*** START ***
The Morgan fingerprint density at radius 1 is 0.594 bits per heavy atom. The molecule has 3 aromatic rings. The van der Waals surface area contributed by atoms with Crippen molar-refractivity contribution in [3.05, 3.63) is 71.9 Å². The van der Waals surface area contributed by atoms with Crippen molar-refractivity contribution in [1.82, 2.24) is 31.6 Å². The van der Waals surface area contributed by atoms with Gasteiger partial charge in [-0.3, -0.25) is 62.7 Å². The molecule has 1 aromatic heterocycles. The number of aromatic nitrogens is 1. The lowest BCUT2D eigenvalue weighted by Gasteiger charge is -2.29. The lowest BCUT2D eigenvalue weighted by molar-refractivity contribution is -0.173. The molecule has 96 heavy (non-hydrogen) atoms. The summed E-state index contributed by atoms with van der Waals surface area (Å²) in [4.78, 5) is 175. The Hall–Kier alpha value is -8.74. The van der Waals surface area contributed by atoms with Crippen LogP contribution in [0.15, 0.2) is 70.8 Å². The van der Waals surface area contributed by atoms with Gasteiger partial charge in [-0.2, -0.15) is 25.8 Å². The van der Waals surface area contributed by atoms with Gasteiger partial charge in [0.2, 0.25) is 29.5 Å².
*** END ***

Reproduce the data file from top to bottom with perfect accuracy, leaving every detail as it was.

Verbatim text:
The Morgan fingerprint density at radius 1 is 0.594 bits per heavy atom. The molecule has 3 aromatic rings. The van der Waals surface area contributed by atoms with Crippen molar-refractivity contribution in [3.05, 3.63) is 71.9 Å². The van der Waals surface area contributed by atoms with Crippen molar-refractivity contribution in [1.82, 2.24) is 31.6 Å². The van der Waals surface area contributed by atoms with Gasteiger partial charge in [-0.3, -0.25) is 62.7 Å². The molecule has 1 aromatic heterocycles. The number of aromatic nitrogens is 1. The lowest BCUT2D eigenvalue weighted by Gasteiger charge is -2.29. The lowest BCUT2D eigenvalue weighted by molar-refractivity contribution is -0.173. The molecule has 96 heavy (non-hydrogen) atoms. The summed E-state index contributed by atoms with van der Waals surface area (Å²) in [4.78, 5) is 175. The Hall–Kier alpha value is -8.74. The van der Waals surface area contributed by atoms with Crippen LogP contribution in [0.15, 0.2) is 70.8 Å². The van der Waals surface area contributed by atoms with Gasteiger partial charge in [-0.2, -0.15) is 25.8 Å². The van der Waals surface area contributed by atoms with Gasteiger partial charge in [0.2, 0.25) is 29.5 Å².